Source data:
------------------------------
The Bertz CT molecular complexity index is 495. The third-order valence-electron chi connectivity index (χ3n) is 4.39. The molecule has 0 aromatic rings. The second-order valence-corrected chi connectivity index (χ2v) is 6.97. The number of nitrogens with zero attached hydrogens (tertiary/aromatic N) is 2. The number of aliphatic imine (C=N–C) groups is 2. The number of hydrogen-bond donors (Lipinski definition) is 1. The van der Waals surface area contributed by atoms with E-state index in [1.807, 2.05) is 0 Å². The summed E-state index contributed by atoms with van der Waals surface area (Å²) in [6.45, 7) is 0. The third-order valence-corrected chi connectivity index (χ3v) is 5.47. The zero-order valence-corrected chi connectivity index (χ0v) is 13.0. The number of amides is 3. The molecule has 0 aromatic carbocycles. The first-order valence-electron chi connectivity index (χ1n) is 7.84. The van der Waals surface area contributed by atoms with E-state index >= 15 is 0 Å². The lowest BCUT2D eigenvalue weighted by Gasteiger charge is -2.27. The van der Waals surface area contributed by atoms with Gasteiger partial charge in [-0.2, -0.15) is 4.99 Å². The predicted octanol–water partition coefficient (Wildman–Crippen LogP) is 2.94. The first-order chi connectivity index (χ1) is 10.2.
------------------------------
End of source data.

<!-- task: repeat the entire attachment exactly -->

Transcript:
The Bertz CT molecular complexity index is 495. The third-order valence-electron chi connectivity index (χ3n) is 4.39. The molecule has 0 aromatic rings. The second-order valence-corrected chi connectivity index (χ2v) is 6.97. The number of nitrogens with zero attached hydrogens (tertiary/aromatic N) is 2. The number of aliphatic imine (C=N–C) groups is 2. The number of hydrogen-bond donors (Lipinski definition) is 1. The van der Waals surface area contributed by atoms with E-state index in [1.807, 2.05) is 0 Å². The summed E-state index contributed by atoms with van der Waals surface area (Å²) in [6.45, 7) is 0. The third-order valence-corrected chi connectivity index (χ3v) is 5.47. The zero-order valence-corrected chi connectivity index (χ0v) is 13.0. The number of amides is 3. The molecule has 0 aromatic carbocycles. The first-order valence-electron chi connectivity index (χ1n) is 7.84. The van der Waals surface area contributed by atoms with E-state index >= 15 is 0 Å². The lowest BCUT2D eigenvalue weighted by Gasteiger charge is -2.27. The van der Waals surface area contributed by atoms with Gasteiger partial charge in [-0.2, -0.15) is 4.99 Å². The predicted octanol–water partition coefficient (Wildman–Crippen LogP) is 2.94. The first-order chi connectivity index (χ1) is 10.2.